Updated 7pm Pacific with additional information from EA and Amazon.
Even if you have little interest in SimCity, it’s worth paying attention to the messy launch of the series’ long-awaited reboot. Like it or not, this is the future of large-scale video games.
For three days now, players have complained of issues connecting with SimCity’s servers. One report by YouTube personality TotalBiscuit claimed a 30-minute wait time to start playing the simulation game. Some players who managed to get online have lost progress in the game due to connectivity issues, according to Polygon. Players have also been kicked out of their games, and have been forced to wait 20 minutes after each failed connection.
Keep in mind that these issues are not limited to people who want to play online with friends. In the new SimCity, all players are required to stay connected to Electronic Arts’s servers, even if they want to play alone, in single-player mode.
This afternoon, Kip Katsarelis, SimCity’s senior producer, posted a statement on EA’s forums, shedding some light on exactly why the game’s servers were so overtaxed. “We launched in North America on Tuesday and our servers filled up within a matter of hours,” wrote Katsarelis. “What we saw was that players were having such a good time they didn’t want to leave the game, which kept our servers packed and made it difficult for new players to join.
“We added more servers to accommodate the launch in Australia and Japan, and then more yesterday to accommodate the launch in Europe. As of right now, we are adding even more servers which will be going live over the next three days.”
A few month’s ago, EA’s Maxis studio told PC Gamer why the game is so reliant on centralized servers. Because each city is part of a larger connected region that has overarching factors such as pollution, crime and shared resources, the game needs to live online to keep the entire region in sync. It also takes a massive amount of computing power to process all that data. Hence the assist from the cloud.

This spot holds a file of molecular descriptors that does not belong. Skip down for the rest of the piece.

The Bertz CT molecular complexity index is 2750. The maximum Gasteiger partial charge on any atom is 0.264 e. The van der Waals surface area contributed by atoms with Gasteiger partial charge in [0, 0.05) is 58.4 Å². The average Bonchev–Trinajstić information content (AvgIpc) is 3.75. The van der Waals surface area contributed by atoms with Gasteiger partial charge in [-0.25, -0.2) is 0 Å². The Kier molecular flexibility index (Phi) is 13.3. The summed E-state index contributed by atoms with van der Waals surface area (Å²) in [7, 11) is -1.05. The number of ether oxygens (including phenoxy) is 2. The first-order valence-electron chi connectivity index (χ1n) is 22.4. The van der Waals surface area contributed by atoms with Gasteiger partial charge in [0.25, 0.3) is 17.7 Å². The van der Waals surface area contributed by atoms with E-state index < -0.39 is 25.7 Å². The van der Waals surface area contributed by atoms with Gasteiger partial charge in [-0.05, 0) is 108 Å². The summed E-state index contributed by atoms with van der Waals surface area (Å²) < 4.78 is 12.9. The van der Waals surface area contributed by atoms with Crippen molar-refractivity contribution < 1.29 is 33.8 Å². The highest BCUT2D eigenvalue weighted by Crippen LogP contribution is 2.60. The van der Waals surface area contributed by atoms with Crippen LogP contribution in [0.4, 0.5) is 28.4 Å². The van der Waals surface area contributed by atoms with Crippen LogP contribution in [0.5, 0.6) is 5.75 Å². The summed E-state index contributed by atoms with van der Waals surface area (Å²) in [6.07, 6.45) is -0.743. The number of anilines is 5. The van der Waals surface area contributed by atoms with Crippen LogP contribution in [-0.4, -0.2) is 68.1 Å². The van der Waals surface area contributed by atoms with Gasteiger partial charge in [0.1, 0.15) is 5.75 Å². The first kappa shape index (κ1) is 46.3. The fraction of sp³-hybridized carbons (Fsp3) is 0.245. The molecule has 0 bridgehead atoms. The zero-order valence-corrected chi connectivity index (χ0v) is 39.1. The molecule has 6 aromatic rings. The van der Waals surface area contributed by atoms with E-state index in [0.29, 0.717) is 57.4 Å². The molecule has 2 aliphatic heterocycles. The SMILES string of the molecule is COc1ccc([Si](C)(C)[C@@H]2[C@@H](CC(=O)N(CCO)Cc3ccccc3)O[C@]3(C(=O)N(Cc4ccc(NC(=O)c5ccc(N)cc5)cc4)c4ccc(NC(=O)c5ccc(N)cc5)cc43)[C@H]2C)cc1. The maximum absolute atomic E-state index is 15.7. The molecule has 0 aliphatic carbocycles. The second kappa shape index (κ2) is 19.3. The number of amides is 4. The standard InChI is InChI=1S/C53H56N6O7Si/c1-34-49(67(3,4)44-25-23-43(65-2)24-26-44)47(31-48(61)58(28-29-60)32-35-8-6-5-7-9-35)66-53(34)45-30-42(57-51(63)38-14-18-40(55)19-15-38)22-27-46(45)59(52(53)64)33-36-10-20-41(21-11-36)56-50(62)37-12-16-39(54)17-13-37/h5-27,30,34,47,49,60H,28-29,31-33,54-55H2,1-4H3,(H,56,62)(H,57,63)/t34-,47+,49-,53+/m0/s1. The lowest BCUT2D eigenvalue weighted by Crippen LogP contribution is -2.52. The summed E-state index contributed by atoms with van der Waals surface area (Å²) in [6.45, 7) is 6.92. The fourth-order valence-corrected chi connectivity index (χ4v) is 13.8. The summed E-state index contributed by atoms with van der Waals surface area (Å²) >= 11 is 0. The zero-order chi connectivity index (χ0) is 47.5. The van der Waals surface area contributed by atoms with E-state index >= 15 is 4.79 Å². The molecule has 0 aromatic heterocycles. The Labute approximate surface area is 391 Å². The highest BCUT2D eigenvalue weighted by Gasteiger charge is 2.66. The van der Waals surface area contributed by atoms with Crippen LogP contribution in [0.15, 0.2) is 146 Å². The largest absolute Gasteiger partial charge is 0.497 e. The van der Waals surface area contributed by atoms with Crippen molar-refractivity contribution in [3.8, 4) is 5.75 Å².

Of course, this explanation has done little to pacify longtime fans, who liked SimCity just fine without a huge, network-connected infrastructure—especially when the game they’ve been waiting years to play just doesn’t work. A good sampling of the outrage can be found on EA’s SimCity Facebook page, where every update from the company is met with a flood of angry comments. The inevitable Change.org petition to provide an offline mode now is nearing 2,500 signatures as of this writing. (Players have complained of other issues as well, such as limitations on the single-player portion of the game that seem designed to push people toward multiplayer.)
Amazon reportedly suspended PC download sales of SimCity Thursday afternoon, but now appear to be offering them again. Nonetheless, the retailer has published a notice warning shoppers of the server issues: “Many customers are having issues connecting to the ‘SimCity’ servers. EA is actively working to resolve these issues, but at this time we do not know when the issue will be fixed. Please visit https://help.ea.com/en/simcity/simcity for more information.”
To its credit, EA has provided plenty of updates on the situation, along with the aforementioned promises that it’s adding server capacity to meet demand. On Thursday, the company said it’s disabling “non-critical gameplay features” such as leaderboards, achievements and region filters to lighten the server load.
Despite the launch issues for SimCity and other high-demand games like Diablo III, it’s unlikely that large publishers will turn away from server-based gaming. The online requirement not only allows for unique features, it also provides a potent form of digital rights management, in which all players can be verified at all times. It’s no surprise, then, that Microsoft’s next Xbox is rumored to require an Internet connection to play. (In fairness, the same was rumored for Sony’s PlayStation 4, but the company now says offline play will be supported.)
As for SimCity, the server overload is certainly an inconvenience, but a larger concern might be not what occurs at launch, but what happens at the game’s end of life. If EA provides the servers for single player, it can also take them away. Indeed, we’re looking at a future where the games you bought can be effectively destroyed, and in the case of SimCity, the potential for meticulously designed works of modern art to be wiped out to make way for yet another sequel.
Jared Newman has been helping folks make sense of technology for over a decade, writing for PCWorld, TechHive, and elsewhere. He also publishes two newsletters, Advisorator for straightforward tech advice and Cord Cutter Weekly for saving money on TV service.